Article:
The CCD imager 10 is made by forming a plurality of the imagers on a large circular wafer of single crystalline silicon and then cutting the wafer apart into the individual imagers. The various regions of the imager, such as the channel regions, channel stops and blooming drains, are formed by embedding conductivity modifiers of the appropriate conductivity type into the appropriate areas of the wafer, such as by diffusion or ion implantation. To achieve this, a layer of a photoresist is coated over the wafer, and, using standard photolithographic techniques, is defined to form openings therein over the particular areas where the conductivity modifiers are to be embedded. To form the various regions, a number of the photoresists application steps and photolithographic defining steps are required. Also, the photoresist application steps and photolithographic defining steps are used to form the gates of the various registers and to form contact openings in protective layers coated over the imagers. Thus, the formation of the imagers 10 requires the use of a number of photolithographic definition steps.
In order to achieve the high definition required for the CCD imagers 10, it has been the practice to carry out these photolithographic definition steps using a step and repeat projection printer. In a step and repeat projection printer, there is used a mask having thereon a pattern which is a repetitive portion of the pattern to be formed in the photoresist layer. The mask is aligned with a portion of the surface area of the photoresist layer which is then exposed to light through the mask. The wafer is then moved, i.e. stepped, so that the pattern on the mask is then aligned with a next portion of the surface of the photoresist layer which is then exposed. By repeating the step movement of the wafer with respect to the mask and exposing the photoresist layer at each step, the repetitive pattern is formed in the photoresist layer over the entire area of the photoresist layer.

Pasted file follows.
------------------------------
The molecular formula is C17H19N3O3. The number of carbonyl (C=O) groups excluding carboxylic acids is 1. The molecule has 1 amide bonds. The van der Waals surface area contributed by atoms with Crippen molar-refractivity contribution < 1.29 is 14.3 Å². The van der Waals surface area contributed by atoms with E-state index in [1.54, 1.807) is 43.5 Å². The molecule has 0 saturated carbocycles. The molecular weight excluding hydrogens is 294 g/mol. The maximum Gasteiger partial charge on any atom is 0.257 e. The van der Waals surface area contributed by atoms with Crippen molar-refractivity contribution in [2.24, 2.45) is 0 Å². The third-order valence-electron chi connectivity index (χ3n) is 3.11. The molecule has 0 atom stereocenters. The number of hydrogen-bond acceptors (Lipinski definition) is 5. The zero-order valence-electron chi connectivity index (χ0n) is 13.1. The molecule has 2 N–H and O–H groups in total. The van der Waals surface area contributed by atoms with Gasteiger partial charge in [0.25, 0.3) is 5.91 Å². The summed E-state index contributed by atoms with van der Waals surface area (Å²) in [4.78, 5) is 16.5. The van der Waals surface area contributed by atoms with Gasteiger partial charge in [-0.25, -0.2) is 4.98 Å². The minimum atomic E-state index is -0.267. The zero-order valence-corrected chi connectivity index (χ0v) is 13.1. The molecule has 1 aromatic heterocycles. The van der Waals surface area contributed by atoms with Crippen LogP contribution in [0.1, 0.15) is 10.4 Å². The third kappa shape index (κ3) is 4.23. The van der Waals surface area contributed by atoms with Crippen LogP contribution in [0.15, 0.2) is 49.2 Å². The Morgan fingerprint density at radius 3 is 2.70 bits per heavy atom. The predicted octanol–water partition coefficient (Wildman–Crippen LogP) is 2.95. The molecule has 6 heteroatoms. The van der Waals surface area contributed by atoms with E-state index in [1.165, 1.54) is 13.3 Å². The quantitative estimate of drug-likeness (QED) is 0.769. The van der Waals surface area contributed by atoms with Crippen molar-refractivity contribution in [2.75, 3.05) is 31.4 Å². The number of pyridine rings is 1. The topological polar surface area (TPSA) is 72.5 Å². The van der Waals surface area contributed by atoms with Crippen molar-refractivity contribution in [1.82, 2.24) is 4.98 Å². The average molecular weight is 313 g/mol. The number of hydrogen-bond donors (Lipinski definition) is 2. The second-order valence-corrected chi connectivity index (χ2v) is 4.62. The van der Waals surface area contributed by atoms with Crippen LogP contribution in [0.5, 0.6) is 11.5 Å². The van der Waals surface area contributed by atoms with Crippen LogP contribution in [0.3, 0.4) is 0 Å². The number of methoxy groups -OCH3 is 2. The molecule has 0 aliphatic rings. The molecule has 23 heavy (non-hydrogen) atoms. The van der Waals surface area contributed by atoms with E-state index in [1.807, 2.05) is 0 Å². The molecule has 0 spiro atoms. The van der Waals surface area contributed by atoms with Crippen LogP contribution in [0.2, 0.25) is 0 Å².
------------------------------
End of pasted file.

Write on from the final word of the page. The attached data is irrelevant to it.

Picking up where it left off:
In forming CCD imagers 10, the repetitive pattern which is generally used in a group of at least two of the imagers 10. As shown in FIG. 2, the practice heretofore used has been to form the CCD imagers 10 on a wafer 32 in a repetitive pattern of a group, indicated at 34, of four imagers 10. The imagers 10 are formed in the group 34 in a rectangle with a corner of each of the imagers 10 being at the center of the rectangle so that the imagers 10 are arranged in two rows of two imagers. The imagers 10 in each group 34 are positioned in the same manner so that the A-registers 12 of the imagers 10 in one row are adjacent the C-registers 16 in the other row. When the mask containing the particular pattern for the group 34 is stepped across the layer of photoresist on the wafer 32, it is stepped along lines parallel to the alignment flat 36 of the wafer 32. Thus, the groups 34 of the imagers 10 are formed in columns with one of the groups 34a being at the center of the wafer 32 and the other groups 34b-34g being arranged around the center group 34a and radially outwardly therefrom toward the edge of the wafer 32.